Our chat with Liz…
This is what I always say when I’m doing school visits, because I’m often speaking to children of that age: I really started writing when I was nine or ten, and my class had a brilliant, kind, imaginative teacher. She let us do lots of creative writing, and that’s when I realised how much I loved it and that I could lose track of time and be in another place entirely while I was writing. Sadly, over the next twenty years my critical inner voice got louder and louder and I lost that child-like connection with my creativity, till I had kids of my own, and then I started again, in my early thirties, though it took ten years of trying before I was finally published in my forties.
Probably the most daunting moment was when I’d written two novels and they’d both been rejected by many publishers. I felt like I had one final shot to get it right. I started writing the story that became Dragon Daughter, but it was too complex and difficult and I got all tangled up in my plotting. At the same time, another story was clamouring for attention: one with three teenager characters from my town. It felt clear and lovely to write in comparison, and I kept being unfaithful to the fantasy novel and writing this one instead! That’s when a friend emailed to say she’d seen a PhD studentship advertised in YA fiction, and had I thought of applying? I hadn’t, but I did, and the YA novel became Eden Summer, and a few years later I went back to Dragon Daughter with my editor’s help and got it untangled finally.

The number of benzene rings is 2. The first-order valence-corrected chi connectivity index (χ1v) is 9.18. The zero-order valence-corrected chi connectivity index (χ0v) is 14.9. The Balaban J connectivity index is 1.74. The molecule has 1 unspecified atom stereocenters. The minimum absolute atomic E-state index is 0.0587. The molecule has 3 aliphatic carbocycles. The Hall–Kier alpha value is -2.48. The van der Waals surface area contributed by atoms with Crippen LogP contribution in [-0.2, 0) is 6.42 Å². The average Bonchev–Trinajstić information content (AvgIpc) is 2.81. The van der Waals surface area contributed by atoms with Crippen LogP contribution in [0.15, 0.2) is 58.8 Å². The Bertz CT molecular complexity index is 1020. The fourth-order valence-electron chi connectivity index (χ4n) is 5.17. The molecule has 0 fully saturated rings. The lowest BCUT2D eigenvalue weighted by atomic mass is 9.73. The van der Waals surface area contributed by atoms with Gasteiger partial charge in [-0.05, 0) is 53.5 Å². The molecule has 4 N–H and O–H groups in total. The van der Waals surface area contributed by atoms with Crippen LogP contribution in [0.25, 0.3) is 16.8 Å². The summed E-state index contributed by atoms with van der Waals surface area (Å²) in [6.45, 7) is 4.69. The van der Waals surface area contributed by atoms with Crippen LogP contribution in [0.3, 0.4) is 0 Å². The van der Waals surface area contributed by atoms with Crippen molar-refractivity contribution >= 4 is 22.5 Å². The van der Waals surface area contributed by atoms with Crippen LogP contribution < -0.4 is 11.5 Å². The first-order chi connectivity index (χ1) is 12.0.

Getting feedback from young writers is the loveliest and most rewarding thing. It reminds me why I do this, and keeps me on track! Recently I’ve had some absolutely beautiful feedback from both boys and girls, telling me that Dragon Daughter is their favourite book. The best thing is that they have imagined what their own dragon would be like and gone into great detail about it. I’ve even had artwork posted through, and I love that, too.
To have faith and keep going. That’s what Melvin Burgess said to me when I was in the very long, very difficult apprentice writer stage. He said that was the only difference between writers who didn’t get published and writers who did: not giving up. Some writers might decide that publishing isn’t the important thing for them, that they love writing for its own sake, and for what their creativity gives them. And I respect that completely. But because I’d been such a passionate reader, aged about nine and ten, I knew that I really wanted to make something for young readers – that’s what drove me then and drives me now.
Ha, very good question!! Right now, we have a young puppy, and I have two teenage children, one of whom is home educated, and I have other work commitments. My day starts very early at the moment, so I’ll try to write when the pup has her first nap, and when my 17-year-old has left for college – that’s usually around 8am, and I might get an hour or two if I’m lucky. But if I do that every day, it all builds over time. If I get my writing done first, I feel much happier for the rest of the day, and everything else falls into place. Then I can keep returning to the story in my head as I do other things, and it is still developing and ‘composting’ at the back of my mind, and when I open my laptop again the next day, I can usually see the next step. Even if I only get twenty minutes to write, it’s better than nothing and it still counts and keeps the faith.